Construction begins on first Swan 98
by Miranda Blazeby
Finnish sailing yacht specialist Nautor’s Swan has revealed that construction has begun on the first Swan 98 hull.
The yard announced at the Monaco Yacht Show that construction began on the 30 metre yacht two weeks ago with a projected delivery of June 2020.
Designed by veteran Swan designer German Frers, the 30 metre yacht design was unveiled in May and will include a number of customisation options that mean no two Swan 98s will be the same.
One key opt-in feature is a telescopic keel which will reduce the draught from 4.9 to 3.2 metres and will appeal to clients wanting to enter shallower reefs and harbours.
Frers’ design sees a flared stern aft with a sheerline sweeping to a clean foredeck and low profile coach roof. Plans include a hydraulically powered transom to reveal a teak-decked swim platform and garage for a tender of up to four metres.
A full beam engine room will sit below the raised saloon providing access to the yacht’s 279hr Steyr main engine.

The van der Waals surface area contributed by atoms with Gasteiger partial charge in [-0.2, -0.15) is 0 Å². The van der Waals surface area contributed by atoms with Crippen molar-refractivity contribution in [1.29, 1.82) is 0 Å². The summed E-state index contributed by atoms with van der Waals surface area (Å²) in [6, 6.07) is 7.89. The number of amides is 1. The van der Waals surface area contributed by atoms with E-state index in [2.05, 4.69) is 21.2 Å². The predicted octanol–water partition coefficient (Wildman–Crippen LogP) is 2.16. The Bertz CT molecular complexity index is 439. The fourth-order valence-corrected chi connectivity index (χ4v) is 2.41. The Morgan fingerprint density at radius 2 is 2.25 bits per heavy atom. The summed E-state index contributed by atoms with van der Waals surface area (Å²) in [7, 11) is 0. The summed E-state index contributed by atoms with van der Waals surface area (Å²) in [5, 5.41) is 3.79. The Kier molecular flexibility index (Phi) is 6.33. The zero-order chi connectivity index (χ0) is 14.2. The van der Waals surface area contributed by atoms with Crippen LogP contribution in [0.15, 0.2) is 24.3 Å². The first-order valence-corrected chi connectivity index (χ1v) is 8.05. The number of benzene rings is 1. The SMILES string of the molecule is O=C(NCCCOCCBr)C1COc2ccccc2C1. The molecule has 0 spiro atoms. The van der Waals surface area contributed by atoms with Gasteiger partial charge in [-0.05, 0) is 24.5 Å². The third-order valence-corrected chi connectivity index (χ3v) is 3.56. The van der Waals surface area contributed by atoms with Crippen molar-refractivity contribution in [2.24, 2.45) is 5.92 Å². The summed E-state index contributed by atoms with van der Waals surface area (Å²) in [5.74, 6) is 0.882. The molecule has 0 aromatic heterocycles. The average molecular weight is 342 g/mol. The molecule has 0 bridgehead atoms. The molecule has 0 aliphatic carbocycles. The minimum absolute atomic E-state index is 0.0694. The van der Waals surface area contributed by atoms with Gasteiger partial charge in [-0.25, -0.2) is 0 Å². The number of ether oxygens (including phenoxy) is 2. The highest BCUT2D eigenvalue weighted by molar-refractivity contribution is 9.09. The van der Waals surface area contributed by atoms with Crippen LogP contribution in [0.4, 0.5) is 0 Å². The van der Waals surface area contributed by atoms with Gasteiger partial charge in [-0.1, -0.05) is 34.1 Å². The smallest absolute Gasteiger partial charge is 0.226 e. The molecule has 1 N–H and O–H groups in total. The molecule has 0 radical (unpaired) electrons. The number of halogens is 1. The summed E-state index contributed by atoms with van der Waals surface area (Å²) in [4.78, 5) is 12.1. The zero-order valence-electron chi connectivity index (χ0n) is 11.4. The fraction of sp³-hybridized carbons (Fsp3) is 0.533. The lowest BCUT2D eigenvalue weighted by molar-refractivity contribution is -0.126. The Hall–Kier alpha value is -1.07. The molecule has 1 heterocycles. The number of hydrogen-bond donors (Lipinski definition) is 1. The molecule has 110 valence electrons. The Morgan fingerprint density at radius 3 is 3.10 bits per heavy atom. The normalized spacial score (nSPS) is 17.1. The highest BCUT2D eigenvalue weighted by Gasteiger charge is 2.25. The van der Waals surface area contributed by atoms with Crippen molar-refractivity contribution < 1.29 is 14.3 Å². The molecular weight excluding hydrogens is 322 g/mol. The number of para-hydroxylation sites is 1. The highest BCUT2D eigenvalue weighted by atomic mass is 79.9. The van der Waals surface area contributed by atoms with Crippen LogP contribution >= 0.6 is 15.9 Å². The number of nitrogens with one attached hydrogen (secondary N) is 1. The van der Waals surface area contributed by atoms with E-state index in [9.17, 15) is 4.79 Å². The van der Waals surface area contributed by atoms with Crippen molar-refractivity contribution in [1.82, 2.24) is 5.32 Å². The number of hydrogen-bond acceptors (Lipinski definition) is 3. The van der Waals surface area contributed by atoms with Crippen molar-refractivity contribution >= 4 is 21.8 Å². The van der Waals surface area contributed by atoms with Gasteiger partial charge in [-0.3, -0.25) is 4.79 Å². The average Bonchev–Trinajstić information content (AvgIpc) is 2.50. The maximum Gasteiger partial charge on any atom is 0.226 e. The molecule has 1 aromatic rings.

The design allows for a second companionway aft for easy owner or crew deck access depending on the interior layout. The yacht will also feature twin helms aft, a square mainsail and double length bowsprit.
Italian architect Misa Poggi has been handed the interior design brief and drawn up two potential layouts and three interior themes; timeless classical white, traditional navy and ‘Wine Cowes’. All feature Italian textiles and leathers.
An additional fourth interior theme has been created in-house by the Nautor's Swan design team. It attempts to capture a Nordic atmosphere with a ‘Spirit of Finland’ theme.
Poggi’s first layout places the master suite at the bow with a large bathroom, lounge and rear-facing bed. The second offers a more spacious full-beam master cabin aft with an ensuite and walk-in wardrobe.
Three ensuite guest cabins – a double and two twins, complete the accommodation for eight people. The crew quarters will include two twin ensuite cabins for a staff of up to four people.
Speaking about the design, Poggi said, “The fundamental principles are exactitude and method, as well as the unchanging habit of involving craftsmanship, and the use of real, natural and traditional materials.”